The incident made Nouser realize she wasn’t ready to wear the hijab, so she decided to take it off. Then, in 2015, she had a dream where her paternal grandfather told her to be brave. She took it as a sign to put the hijab back on again. This time, however, she wore it with a renewed sense of confidence.
That September, she and two of her friends from TMU were heading back to Kipling Station when a man with slurred speech and clumsy footing cornered her, screaming, “You are a terrorist! If I had a gun, I would shoot you right in the head.” On the outside, she sat confidently and stared him dead in the eyes. On the inside, she feared for her safety. Nouser believes that looking weak makes you an easy target. Suddenly, a fellow passenger—with the largest cross Nouser had ever seen dangling from his neck—got up from his seat and yelled, “No, you are the f—ing terrorist!” Appreciating the gesture, Nouser called her mom at High Park the second she got cell service and headed straight to the police station at 22 Division, right outside the stop. She filed a complaint for physical abuse, but upon investigation, they found out the cameras were down. Due to the lack of proof, the case was shut.
No One Would Help Me
I remember feeling helpless when the security guard stood still as the man was about to punch me. I have seen people who have power either misuse or not use it when it is needed most—whether it be my teacher who neglected the quality of my education or the security guard who watched passively as I nearly faced an assault.
When I was 13, I was a junior volunteer at the same religious procession where people had screamed at my family’s car five years earlier. I wore the oversized orange and yellow vest meant for adults, but I couldn’t care less. I knew I looked cool. The procession began at Queen’s Park in downtown Toronto. My job was to assist parents pushing strollers over the curb. There were always a handful of people who stood near the procession’s set-up only to disturb and cause trouble. They swore at people who passed by and would throw the word “terrorists” around. I prepared myself to see them again. The supervisors had told the young volunteers that we were not allowed to interact with the group and, if there were any complications, we had to let them know right away.
“When I wear the hijab now, I feel proud of my ancestors who fought hard to ensure my right to wear it.”
I was standing about a metre and a half away from the opposition group when I saw a mother struggling to get the front of her child’s stroller over the curb. I quickly rushed to her and bent down, lifting the front of the stroller to help her get across. As I got up, spit hit my face. There was a lady who looked like she was in her sixties with fading short red hair, a black and white striped shirt, and navy blue ankle pants. Standing between us was a police officer who was facing me. She exclaimed, “You are oppressed and you don’t know it, you terrorist!”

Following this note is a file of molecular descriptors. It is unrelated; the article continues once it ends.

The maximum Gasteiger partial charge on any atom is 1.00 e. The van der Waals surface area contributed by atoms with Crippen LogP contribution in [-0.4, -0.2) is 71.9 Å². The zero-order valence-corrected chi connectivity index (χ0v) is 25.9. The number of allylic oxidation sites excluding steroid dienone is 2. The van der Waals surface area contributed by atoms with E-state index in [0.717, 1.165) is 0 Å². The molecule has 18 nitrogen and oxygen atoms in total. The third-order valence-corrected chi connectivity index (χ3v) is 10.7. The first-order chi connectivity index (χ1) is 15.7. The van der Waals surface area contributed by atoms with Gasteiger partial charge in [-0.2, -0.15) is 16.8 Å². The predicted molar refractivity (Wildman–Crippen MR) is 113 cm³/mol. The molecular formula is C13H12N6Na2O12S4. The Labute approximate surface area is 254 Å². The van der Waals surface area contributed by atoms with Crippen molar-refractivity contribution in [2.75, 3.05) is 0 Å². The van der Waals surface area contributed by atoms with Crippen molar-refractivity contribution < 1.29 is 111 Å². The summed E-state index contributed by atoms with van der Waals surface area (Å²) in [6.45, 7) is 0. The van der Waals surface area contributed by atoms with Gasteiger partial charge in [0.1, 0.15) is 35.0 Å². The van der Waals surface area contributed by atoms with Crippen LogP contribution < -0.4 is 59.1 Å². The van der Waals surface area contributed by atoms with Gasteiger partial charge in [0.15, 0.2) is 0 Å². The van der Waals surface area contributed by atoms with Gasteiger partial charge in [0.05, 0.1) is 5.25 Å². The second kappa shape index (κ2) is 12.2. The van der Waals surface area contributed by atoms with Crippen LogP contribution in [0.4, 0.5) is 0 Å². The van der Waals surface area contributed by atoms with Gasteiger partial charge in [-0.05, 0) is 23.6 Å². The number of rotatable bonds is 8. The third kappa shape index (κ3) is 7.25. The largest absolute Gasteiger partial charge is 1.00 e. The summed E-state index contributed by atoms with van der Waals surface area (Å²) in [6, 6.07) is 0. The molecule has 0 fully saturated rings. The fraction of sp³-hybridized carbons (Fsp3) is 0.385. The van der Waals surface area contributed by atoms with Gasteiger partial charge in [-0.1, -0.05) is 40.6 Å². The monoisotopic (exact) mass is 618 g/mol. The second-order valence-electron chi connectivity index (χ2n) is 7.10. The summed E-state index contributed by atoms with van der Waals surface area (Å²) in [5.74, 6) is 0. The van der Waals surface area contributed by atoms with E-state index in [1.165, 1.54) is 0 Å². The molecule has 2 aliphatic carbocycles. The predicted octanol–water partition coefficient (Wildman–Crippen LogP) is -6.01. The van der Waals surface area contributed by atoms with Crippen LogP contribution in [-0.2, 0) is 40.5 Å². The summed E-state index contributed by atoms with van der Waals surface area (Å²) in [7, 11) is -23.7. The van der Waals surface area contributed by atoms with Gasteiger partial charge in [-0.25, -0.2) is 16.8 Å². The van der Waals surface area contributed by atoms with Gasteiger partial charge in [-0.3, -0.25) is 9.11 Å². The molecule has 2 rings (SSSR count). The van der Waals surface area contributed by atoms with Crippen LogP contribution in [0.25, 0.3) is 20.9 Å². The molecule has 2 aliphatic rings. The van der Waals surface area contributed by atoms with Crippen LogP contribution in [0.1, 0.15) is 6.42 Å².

I have tried, many times, to understand what she was saying. Even today, it doesn’t make sense to me. I mean, you spit on me and then call me oppressed—how does that work? I looked at the six-foot-tall policeman, who must have seen what happened. He never said a word. He never moved a muscle. He just faced me.
I got it. He’s protecting this defenseless older white lady from 13-year-old brown, hijab-clad me.
I’ll Accept the Consequences
I knew my hijab was at the root of all the hate I faced. I often thought about how there wasn’t anyone who would help me in the face of danger. I thought that maybe I shouldn’t even blame them. After all, wearing the hijab was my personal choice and I was well aware of the consequences. I was fortunate enough that the Islamic school I graduated from began offering self-defense classes for students and alumni, and I was quick to join after what I had experienced.
If hate is a reaction to the hijab, does that mean I should take the hijab out of the equation? I found myself pondering this question—but not for long. Wearing the hijab may bring challenges into my life, but it also taught me how to understand the challenges of others. Most of all, it has given me something to fight for. When I wear the hijab now, I feel proud of my ancestors who fought hard to ensure my right to wear it. It serves as a constant reminder of the values and beliefs taught within my beautiful religion that not everyone can or will understand, hence the hate people like me tend to receive. I’ll accept the consequences, but I will never take off this so-called “repressive cloth.” My hijab is my confidence, not my weakness. It is my purpose, not my burden. It is my guide, not my obstacle.
I wish I could say I am not scared, but I am. I am scared every time I step out of my home. Each time I unlock the door of my house after a long day of school, my mom’s face is filled with relief. I asked her one day, “Mama, is everything okay?” She said, “You have no idea what goes through my heart every time you leave the house.”